Chapter 40:

Volume 2: Chapter 3: Discovery - Part 3


School ended with the ringing of the bell. I stood up, grabbed my book bag, and hurried out of the classroom. I moved down the hall and took the stairs to the first floor, where I walked up to my shoe locker. I didn’t even see the graffiti as I changed out of my slippers and put on my tennis shoes.

Just as I closed my shoe locker and prepared to leave, a voice called out to me.

“Jacob, why are you in such a rush?”

I turned. Alicia was standing by her locker, a put out frown on her face.

“Oh, Alicia. I, um…”

“Jeez.” Alicia sighed. “I don’t know what’s got you hurrying to leave, but the least you could do is wait for me.”

“I’m sorry,” I told her. “But I actually have some place I need to be. You can head on home without me.”

“W-wait, Jacob! Where do you need to be?!”

I knew it was wrong of me to leave without giving Alicia an explanation. I so badly wanted to tell her about Gabriel, but I had promised that I wouldn’t, and I didn’t want to endanger the friendship I had formed with the blonde girl who promised to meet me at the library again. Not even Alicia, who I cherished as my first friend, made me feel so… so… comfortable, so at peace with myself.

I ran out of the school before Alicia could say anything. I think it was my guilt that made me do this, run away without even saying goodbye. An awful feeling rolled around in my gut. I ignored it. Just this once… just this once, I wanted to be selfish.

Because I was all but running, I reached the library in less than ten minutes, walked in, and headed for what had become Gabriel’s and my designated spot. She was already there, waiting for me. The book sitting on the table wasn’t Sea of Shadow. It was Sea of Wind, the next arc within the series.

“Jacob.” Gabriel greeted me with a smile, the warmth of which infused me as I sat next to her. “How was school?”

“It was fine,” I said. “Nothing really happened today.”

“Really? You look a little flushed.”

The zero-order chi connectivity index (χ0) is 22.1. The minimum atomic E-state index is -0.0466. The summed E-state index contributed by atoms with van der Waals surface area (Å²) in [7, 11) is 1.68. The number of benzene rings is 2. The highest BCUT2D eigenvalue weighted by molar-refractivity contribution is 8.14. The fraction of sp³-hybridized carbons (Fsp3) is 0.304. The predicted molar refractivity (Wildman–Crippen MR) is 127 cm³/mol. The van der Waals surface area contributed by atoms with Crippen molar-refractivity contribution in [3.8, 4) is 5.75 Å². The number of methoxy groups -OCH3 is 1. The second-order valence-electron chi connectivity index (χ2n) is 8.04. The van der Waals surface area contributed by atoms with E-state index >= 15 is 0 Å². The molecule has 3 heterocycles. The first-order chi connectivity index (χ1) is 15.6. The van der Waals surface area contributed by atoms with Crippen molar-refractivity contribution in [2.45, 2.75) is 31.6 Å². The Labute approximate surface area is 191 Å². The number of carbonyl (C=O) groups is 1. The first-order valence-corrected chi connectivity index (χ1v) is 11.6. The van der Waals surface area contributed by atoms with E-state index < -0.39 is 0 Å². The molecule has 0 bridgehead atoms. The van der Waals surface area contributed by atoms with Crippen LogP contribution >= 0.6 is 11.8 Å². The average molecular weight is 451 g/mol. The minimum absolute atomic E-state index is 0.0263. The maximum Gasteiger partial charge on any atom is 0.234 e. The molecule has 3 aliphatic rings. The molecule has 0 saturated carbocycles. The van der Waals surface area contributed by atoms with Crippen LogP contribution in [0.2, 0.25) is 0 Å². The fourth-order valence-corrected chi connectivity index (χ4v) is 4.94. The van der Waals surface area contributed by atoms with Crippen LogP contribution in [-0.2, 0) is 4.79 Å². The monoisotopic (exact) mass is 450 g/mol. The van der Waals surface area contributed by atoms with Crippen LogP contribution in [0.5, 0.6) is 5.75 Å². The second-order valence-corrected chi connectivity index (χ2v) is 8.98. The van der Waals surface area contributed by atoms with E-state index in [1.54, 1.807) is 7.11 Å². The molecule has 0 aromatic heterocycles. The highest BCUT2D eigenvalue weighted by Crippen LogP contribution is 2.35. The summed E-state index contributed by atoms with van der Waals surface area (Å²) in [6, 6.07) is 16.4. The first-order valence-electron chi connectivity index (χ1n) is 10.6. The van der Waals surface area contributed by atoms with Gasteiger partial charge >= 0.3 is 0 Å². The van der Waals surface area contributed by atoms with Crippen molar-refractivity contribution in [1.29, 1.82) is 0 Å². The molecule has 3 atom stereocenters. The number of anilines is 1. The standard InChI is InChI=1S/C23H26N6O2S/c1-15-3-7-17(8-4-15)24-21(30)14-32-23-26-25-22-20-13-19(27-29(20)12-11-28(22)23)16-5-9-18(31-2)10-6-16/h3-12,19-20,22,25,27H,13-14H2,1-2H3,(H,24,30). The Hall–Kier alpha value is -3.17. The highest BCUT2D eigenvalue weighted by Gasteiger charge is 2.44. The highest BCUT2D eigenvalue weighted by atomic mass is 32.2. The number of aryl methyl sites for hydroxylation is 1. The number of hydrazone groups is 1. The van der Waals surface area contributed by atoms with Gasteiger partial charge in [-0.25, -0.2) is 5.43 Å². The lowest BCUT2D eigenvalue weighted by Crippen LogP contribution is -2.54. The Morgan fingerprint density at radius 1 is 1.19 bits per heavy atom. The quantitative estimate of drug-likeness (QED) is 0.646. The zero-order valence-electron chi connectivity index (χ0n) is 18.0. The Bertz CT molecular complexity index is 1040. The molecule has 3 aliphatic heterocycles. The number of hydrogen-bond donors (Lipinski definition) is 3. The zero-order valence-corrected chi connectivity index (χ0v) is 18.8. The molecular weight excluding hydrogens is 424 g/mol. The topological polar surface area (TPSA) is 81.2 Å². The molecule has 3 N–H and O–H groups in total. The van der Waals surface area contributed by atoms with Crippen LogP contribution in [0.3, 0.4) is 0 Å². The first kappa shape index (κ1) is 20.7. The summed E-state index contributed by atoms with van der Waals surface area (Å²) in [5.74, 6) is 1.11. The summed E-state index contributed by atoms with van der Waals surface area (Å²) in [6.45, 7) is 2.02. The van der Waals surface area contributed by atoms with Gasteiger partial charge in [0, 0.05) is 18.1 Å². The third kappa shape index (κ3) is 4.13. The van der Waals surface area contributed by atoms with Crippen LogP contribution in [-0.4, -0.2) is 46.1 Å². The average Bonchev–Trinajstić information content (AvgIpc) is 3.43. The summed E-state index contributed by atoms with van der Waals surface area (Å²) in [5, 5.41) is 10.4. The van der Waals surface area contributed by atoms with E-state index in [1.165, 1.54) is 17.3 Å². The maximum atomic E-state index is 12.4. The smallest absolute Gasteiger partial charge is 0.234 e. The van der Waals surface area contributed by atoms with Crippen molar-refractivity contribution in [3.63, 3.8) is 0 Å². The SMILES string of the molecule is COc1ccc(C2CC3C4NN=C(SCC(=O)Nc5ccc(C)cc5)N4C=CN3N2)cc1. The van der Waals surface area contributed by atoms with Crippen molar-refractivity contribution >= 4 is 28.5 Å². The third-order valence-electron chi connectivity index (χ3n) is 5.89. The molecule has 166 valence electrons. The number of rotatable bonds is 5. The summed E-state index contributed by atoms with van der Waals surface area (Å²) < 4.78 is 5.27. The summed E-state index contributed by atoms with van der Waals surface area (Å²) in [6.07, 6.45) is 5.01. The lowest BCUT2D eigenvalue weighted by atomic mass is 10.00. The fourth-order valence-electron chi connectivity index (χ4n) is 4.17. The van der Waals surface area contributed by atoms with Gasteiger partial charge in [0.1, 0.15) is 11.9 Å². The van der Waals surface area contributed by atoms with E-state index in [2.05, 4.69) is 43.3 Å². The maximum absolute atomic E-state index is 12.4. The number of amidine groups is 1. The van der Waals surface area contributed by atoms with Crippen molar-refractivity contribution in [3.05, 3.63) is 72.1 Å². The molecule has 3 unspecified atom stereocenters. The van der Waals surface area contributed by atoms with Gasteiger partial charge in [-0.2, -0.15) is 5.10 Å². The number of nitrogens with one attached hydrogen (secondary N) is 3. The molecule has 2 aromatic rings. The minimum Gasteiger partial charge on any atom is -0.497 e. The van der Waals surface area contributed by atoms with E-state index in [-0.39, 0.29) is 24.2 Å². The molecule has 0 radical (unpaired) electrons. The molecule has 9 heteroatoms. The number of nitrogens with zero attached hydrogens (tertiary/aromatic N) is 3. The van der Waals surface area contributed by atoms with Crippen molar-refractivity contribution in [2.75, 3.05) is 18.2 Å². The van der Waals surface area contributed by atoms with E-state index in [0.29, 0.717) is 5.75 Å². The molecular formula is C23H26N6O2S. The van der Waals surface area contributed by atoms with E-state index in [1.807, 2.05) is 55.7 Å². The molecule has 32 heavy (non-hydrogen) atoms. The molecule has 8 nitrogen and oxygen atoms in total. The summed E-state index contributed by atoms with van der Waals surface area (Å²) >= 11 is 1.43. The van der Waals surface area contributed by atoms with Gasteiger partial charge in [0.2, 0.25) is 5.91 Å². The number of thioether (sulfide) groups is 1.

That was because I had run to the library, but I wasn’t going to admit that out loud.

“I’m just feeling a bit breathless.”

Gabriel accepted my explanation with a nod, and, setting her chin against her hands, she said, “it must be nice being a student at school.”

School had come up the other day in our conversation. Gabriel had mentioned that she had never gone to school before and wished she could experience school life at least once. I didn’t ask, but I assume she was home schooled. Well, she would have had to be home schooled. School was mandatory in Japan, though she didn’t look at all Japanese. I would say she looked more European.

“I don’t think school is that great,” I admitted freely.

“I think it sounds wonderful, though.” Clasping her hands in front of her, Gabriel’s eyes sparkled. “Attending classes where you gain knowledge and understanding about the world, spending time with friends, joining clubs that further your passions, it sounds amazing.”

Since the subject had come up again, I decided to satiate my curiosity. “Have you never been to school before?”

Shaking her head, Gabriel’s expression became slightly despondent, as though thinking about her lack of school experience was a grave sin. “I have never been to school before. I’ve spent nearly my entire life traveling from one country to the next.”

A traveler? I had already pegged her for a foreigner—not like it was hard to figure out—but it sounded like she went to all kinds of different places.

“What kinds of countries have you been to?” I asked.

“Oh, I’ve been all over the place,” Gabriel answered. “I mostly travel across Europe, but I’ve also been to the Americas, Africa, Australia, and the Middle East. My duties often keep me busy, so I never get to stay in one place for too long.”


“I help people who are suffering.”

“Like a missionary?”

Gabriel hesitated before responding. “Yes, I suppose you could say what I do is similar. We both help others, though my help is a bit more hands off. I don’t build houses or anything like that. My job is primarily to help foster good relations with others and bring the world closer to peace.”

“That sounds like an amazing job to me,” I said. “I’ve always wanted to help people, but I never could.”

“Why is that?” asked Gabriel.

Looking at my hands, staring at them as though I could see the stains covering them, the filth that tainted them, I pondered how much I should tell her. I couldn’t say that it was because I was a Nephalem. She probably wouldn’t believe me anyway.

“I’m… not very well liked,” I went with. “No matter where I go, no matter what I do, everyone treats me like I’m a disease.”

Images flashed before my eyes. I recalled the scorn-filled looks people gave me, the ridicule that was often heaped on me, the way people would pretend I didn’t exist. Everyone except for Alicia, Matilda, Gabriel, and Yūgure were like that.